Sunday, October 24, 2010

Barriers to business in Latin America

Gallup has an interesting poll on perceived barriers to business in Latin America, where the belief that paperwork is too onerous is higher than anywhere else in the world.  What I find particularly notable is that within Latin America this does not correlate to ideology.  For example, Venezuela ranks very high, second only to Uruguay in positive terms of whether governments make paperwork and permits easy enough.  Venezuelans also feel very confident that their government will allow them to make a lot of money.  Argentines, meanwhile, have almost no such confidence at all.

Strangely, though, the Gallup report comes to the following illogical conclusion:

In Latin America, the relatively high "no" percentages may reflect a broad set of issues that the public may perceive as tension between government and private businesses, including the wave of company nationalizations, tougher labor regulations, and even business confiscations in recent years.

But this makes no sense.  If it were true, then Mexico and Venezuela should be inverted.


boz 9:58 AM  

I'm not saying I agree with the following, but just to throw a hypothesis out there, you could argue that based on their votes for the PSUV, a large portion of the Venezuelan public supports heavy regulations on businesses and wants the government to take more steps to prevent businesses from making too much money. That helps explain the responses in the poll.

These questions only work on the assumption that the respondent wants a business friendly environment. But if you think that the publics of Venezuela, Bolivia and Nicaragua want business regulations and vote that way, then their poll numbers should come in as more satisfied with the current government regulations than the "pro-market" publics of Mexico and Colombia, who want less regulation.

The above paragraphs are a vast, vast simplification of the issue, but it starts to get to the complexities of asking a question like this. A question asking whether govt regulations are too onerous is simultaneously measuring the current level of regulation and the public's desire/tolerance for regulation. That makes the simple yes/no too hard.

An explanation like that certainly does a better job than Gallup's terrible attempt to claim that nationalizations in Bolivia and Venezuela have made Mexico and Colombia less business friendly.

Greg Weeks 4:03 PM  

A problem with that is that if we assume we can understand popular opinion by who is voted into office, then we should see clear ideological clusters. But if Argentina and Venezuela are on totally opposite sides, while Chile and Ecuador are essentially the same, then we need to find other variables to explain it.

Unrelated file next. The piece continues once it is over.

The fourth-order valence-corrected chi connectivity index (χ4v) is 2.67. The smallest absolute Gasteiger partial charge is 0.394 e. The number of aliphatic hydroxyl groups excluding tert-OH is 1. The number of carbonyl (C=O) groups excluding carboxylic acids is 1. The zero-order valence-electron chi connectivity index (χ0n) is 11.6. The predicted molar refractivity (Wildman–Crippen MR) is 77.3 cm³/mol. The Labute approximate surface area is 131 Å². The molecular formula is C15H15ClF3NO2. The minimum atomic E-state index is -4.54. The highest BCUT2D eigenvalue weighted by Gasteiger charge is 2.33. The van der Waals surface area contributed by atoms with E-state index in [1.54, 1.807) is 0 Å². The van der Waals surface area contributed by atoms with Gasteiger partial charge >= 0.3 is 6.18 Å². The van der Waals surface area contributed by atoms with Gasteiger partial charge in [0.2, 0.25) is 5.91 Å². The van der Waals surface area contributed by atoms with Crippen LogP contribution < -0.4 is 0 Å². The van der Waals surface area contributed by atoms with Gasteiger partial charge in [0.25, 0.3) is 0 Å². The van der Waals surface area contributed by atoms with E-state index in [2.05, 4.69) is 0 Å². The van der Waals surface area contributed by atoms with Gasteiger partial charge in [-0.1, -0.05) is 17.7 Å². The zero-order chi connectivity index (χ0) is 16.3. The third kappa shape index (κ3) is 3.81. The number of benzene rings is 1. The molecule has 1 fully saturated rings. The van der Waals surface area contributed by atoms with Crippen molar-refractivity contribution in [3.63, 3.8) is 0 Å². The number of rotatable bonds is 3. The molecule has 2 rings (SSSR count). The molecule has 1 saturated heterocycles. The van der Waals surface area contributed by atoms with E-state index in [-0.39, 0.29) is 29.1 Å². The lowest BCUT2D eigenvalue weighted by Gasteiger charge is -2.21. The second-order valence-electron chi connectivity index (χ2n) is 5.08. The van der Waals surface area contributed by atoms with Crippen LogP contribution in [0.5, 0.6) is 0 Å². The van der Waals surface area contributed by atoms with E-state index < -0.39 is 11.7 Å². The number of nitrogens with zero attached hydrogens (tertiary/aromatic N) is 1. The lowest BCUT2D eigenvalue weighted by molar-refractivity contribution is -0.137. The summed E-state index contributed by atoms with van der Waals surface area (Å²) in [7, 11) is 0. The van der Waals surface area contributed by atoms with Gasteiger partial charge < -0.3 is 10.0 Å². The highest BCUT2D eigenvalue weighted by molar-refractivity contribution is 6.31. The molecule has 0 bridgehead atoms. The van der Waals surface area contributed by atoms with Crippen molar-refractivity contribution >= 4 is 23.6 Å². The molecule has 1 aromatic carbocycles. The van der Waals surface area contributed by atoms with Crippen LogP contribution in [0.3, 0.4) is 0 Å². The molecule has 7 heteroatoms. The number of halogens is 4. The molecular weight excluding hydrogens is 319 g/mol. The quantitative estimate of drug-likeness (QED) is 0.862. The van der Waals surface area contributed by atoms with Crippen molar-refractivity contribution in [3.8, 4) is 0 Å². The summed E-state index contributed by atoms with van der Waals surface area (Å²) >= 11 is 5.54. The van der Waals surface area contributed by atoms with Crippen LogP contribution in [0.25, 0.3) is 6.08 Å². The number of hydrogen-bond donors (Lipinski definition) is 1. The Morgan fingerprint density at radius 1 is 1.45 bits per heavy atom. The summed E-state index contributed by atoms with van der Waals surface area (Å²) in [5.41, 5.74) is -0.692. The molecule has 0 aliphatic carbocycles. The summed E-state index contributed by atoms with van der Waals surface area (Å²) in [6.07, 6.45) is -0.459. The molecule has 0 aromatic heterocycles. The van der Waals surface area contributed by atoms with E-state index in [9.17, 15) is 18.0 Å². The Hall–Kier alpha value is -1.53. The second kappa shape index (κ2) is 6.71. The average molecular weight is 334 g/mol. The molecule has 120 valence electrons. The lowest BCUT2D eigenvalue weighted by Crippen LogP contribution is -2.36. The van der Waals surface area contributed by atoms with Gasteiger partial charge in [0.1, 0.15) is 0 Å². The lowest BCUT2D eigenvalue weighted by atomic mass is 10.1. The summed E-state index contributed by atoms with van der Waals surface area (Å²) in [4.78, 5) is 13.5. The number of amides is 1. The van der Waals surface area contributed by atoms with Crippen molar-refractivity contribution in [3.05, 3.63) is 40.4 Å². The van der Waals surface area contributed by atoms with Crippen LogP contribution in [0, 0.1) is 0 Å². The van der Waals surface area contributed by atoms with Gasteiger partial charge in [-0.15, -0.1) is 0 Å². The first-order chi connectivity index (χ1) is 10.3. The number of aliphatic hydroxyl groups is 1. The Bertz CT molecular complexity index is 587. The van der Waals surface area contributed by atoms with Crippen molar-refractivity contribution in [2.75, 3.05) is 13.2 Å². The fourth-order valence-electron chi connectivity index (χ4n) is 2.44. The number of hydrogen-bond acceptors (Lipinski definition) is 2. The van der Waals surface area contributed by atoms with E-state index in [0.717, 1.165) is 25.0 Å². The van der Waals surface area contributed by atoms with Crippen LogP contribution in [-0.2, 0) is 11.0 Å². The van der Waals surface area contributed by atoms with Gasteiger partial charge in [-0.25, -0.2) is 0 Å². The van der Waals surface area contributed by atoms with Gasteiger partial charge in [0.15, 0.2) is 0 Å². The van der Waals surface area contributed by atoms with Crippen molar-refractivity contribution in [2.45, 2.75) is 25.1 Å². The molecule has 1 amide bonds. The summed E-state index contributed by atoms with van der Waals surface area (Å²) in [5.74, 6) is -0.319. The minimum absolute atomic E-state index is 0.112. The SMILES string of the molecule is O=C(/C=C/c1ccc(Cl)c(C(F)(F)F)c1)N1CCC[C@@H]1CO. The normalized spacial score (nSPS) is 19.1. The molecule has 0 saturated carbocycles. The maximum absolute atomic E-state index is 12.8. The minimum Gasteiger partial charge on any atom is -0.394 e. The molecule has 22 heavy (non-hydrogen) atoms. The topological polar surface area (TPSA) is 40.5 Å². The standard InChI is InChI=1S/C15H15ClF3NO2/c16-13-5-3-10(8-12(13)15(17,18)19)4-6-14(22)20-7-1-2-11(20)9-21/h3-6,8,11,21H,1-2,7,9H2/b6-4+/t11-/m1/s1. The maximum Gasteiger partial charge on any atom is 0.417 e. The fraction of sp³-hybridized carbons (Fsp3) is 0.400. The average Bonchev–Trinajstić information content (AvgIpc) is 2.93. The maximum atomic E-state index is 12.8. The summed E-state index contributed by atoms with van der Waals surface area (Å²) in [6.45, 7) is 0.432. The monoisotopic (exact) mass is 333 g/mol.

Tambopaxi 10:50 PM  

There's another interesting set of anomalies over in LAPOP's 2010 survey on democracy in Ecuador which Mitch Seligson and crew recently presented here in Quito. The subtitle to the report, "Consolidation of Democracy in the Americas in Difficult Times", refers to a heavy comparative analysis, in the same report of democracy and its condition (and perceptions) in all LA countries.

One of the key questions asked in all countries was, is there an identifiable correlation between satisfaction with democracy and economic growth/development?

Oddly enough, the results seem to indicate that there's no clear relationship between the two concepts. Two quick (and perhaps, extreme) examples are Ecuador and Peru. In Ecuador, there's a great deal of satisfaction with democracy but economic performance has been poor over the last year and a half. In Peru, it's the converse: econ performance has been strong, but satisfaction with democracy is not high.

I haven't gone through the 300+ page report (too lazy), so it may be that factors such as poverty trends and/or distribution of income impinge on satisfaction with democracy as such, but still, it's interesting that growth per se does not automatically mean that there'll be satisfaction with democracy...

I should note that the Vanderbilt presentation of the report was done two weeks after September 30. One can only wonder what the report would have looked like if...

Unknown 2:53 AM  

Barriers to the Latino's Businesses would be a big problem, otherwise the business will go down. But as the time goes by many ways to move on like Paginas Amarillas that helps to include the business to be rank on the top.

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